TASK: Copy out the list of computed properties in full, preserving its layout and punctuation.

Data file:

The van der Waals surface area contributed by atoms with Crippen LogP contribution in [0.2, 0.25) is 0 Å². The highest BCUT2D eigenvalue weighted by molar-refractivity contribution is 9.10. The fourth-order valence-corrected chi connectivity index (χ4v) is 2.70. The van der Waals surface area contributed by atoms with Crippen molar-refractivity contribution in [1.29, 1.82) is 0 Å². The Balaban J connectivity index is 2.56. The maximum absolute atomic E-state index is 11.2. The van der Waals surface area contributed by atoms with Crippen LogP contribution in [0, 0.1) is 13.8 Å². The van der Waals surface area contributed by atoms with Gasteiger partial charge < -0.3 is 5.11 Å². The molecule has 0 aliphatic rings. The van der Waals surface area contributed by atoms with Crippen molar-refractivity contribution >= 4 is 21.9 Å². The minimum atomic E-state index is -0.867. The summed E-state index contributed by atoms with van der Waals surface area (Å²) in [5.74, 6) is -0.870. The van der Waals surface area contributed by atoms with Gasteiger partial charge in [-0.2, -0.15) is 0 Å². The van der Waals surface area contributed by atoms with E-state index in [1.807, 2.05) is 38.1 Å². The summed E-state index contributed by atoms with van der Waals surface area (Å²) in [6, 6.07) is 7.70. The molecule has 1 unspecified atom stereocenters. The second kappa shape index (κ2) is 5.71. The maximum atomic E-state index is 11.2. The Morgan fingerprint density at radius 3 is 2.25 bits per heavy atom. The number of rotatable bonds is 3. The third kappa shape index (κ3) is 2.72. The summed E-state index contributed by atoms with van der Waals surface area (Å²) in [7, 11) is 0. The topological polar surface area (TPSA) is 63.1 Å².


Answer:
The van der Waals surface area contributed by atoms with Crippen LogP contribution in [0.2, 0.25) is 0 Å². The highest BCUT2D eigenvalue weighted by molar-refractivity contribution is 9.10. The fourth-order valence-corrected chi connectivity index (χ4v) is 2.70. The van der Waals surface area contributed by atoms with Crippen molar-refractivity contribution in [1.29, 1.82) is 0 Å². The Balaban J connectivity index is 2.56. The maximum absolute atomic E-state index is 11.2. The van der Waals surface area contributed by atoms with Crippen LogP contribution in [0, 0.1) is 13.8 Å². The van der Waals surface area contributed by atoms with Gasteiger partial charge < -0.3 is 5.11 Å². The molecule has 0 aliphatic rings. The van der Waals surface area contributed by atoms with Crippen molar-refractivity contribution >= 4 is 21.9 Å². The minimum atomic E-state index is -0.867. The summed E-state index contributed by atoms with van der Waals surface area (Å²) in [5.74, 6) is -0.870. The van der Waals surface area contributed by atoms with Gasteiger partial charge in [-0.2, -0.15) is 0 Å². The van der Waals surface area contributed by atoms with E-state index in [1.807, 2.05) is 38.1 Å². The summed E-state index contributed by atoms with van der Waals surface area (Å²) in [6, 6.07) is 7.70. The molecule has 1 unspecified atom stereocenters. The second kappa shape index (κ2) is 5.71. The maximum atomic E-state index is 11.2. The Morgan fingerprint density at radius 3 is 2.25 bits per heavy atom. The number of rotatable bonds is 3. The third kappa shape index (κ3) is 2.72. The summed E-state index contributed by atoms with van der Waals surface area (Å²) in [7, 11) is 0. The topological polar surface area (TPSA) is 63.1 Å².